Vertigo is a false sensation of movement, often described as the feeling that the room is spinning. If you suffer from it on occasion or on a chronic basis, what should you know about this health issue? You may want to ask your healthcare practitioner about vertigo, but many patients find visits are rushed and they may forget to discuss anything but the illness they went in for. Here is some information that can save you from having to ask a lot of questions at your next doctors visit.
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The answer to this question depends on the underlying cause of the attack. Positional vertigo bouts may only last a few minutes at a time. However, vertigo that is associated with Meniere’s disease can last anywhere from 20 minutes to 24 hours. There are also some conditions that can cause vertigo to be continuous, although this is a rare occurrence.
Sometimes vertigo is called vertigo disease when you read about it online. This is to distinguish it from popular culture references such as the movie vertigo or the graphic novel company. Vertigo is not a disease in and of itself. Rather, it is a symptom of many different conditions. That explains why vertigo is so common.
Vertigo is categorized as either central or peripheral. Central vertigo stems from the central nervous system and may involve a neurological problem such as migraines or multiple sclerosis (MS). The more common category of vertigo is peripheral. This occurs when vertigo stems from issues with the inner ear or vestibular nerve. Examples include benign paroxysmal positional vertigo and Meniere’s disease.
This is why we can’t just define vertigo as the room spinning. You may lay down and close your eyes. You know the room isn’t actually spinning and you can no longer see it, but your body still feels the sensation of movement. Severe vertigo attacks can cause this type of sensation and may lead to nausea and even vomiting. After all, it can be disorienting to feel like you are in a constant state of motion even though you know you are lying still on your bed.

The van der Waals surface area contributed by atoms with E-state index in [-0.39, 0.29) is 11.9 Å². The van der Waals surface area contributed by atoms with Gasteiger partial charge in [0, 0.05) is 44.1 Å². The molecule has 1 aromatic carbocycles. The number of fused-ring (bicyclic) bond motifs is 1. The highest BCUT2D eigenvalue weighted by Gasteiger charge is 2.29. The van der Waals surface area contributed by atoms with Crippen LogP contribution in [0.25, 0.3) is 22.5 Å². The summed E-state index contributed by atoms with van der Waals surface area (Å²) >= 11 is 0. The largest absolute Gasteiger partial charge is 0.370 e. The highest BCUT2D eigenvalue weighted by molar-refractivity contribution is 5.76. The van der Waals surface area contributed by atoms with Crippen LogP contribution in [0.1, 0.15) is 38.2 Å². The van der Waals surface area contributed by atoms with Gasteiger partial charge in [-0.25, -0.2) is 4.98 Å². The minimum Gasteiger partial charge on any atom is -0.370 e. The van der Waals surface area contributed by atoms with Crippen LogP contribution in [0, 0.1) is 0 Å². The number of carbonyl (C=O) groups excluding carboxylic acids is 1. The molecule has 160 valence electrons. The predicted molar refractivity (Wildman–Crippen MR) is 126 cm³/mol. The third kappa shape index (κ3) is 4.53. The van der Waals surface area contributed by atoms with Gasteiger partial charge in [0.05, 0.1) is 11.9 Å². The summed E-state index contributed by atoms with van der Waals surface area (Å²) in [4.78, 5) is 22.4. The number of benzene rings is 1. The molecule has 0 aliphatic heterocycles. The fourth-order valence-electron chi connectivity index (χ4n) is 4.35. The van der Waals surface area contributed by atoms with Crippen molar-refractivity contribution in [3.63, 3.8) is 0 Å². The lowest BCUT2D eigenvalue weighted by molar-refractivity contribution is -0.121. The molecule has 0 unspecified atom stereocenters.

Meniere’s has been listed as a rare vestibular condition for a long time now. With about 615,000 diagnosed cases in the US (according to the National Institute of Health), that means 0.2% of the population in the US has it. However, that statistic is 8 years old, tens of thousands of cases are diagnosed each year, and Meniere’s isn’t fatal, so most of those 615,000 are likely still alive. That means the figure may be closer to 0.3% and rising.
Meniere’s disease is a progressive vestibular condition that has four primary symptoms:
This is a form of vertigo that continues after a person disembarks from some type of transportation. For example, you may still feel the waves of the ocean for a time after getting off a boat. Or you may experience mal de barquement after a long car trip, a train ride, a flight, or a rollercoaster. Fortunately, vertigo usually stops not long after you are back on solid ground.
Many people experience vertigo in the days or even weeks after a head cold or the flu. This is because the virus can lead to inflammation of the inner ear (labyrinthitis) or the vestibular nerve itself (vestibular neuritis). This should go away on its own after the virus is gone and the inflammation has time to go away.
Add it to the never-ending list of things that get worse when a person is stressed out. You can’t avoid all stress, and sometimes we are stressed over good things. The key is to have healthy ways to cope with stress. So whether you hop in the tub with a good book, play a musical instrument, or practice your favorite sport, de-stressing may improve the frequency and severity of your vertigo attacks.
This is a factor that often gets missed. The top bone in the neck, the atlas, can affect both the nervous and vestibular systems. As a result, a misalignment can be an underlying factor in both central and peripheral forms of vertigo. Therefore, if you suffer from this symptom, especially if you have a history of head or neck trauma, it is wise to see an upper cervical chiropractor. We specialize in precisely measuring and realigning the atlas. These long-lasting and gentle adjustments are just what a person needs to find relief from vertigo.
The content and materials provided in this web site are for informational and educational purposes only and are not intended to supplement or comprise a medical diagnosis or other professional opinion, or to be used in lieu of a consultation with a physician or competent health care professional for medical diagnosis and/or treatment. All content and materials including research papers, case studies and testimonials summarizing patients' responses to care are intended for educational purposes only and do not imply a guarantee of benefit. Individual results may vary, depending upon several factors including age of the patient, severity of the condition, severity of the spinal injury, and duration of time the condition has been present.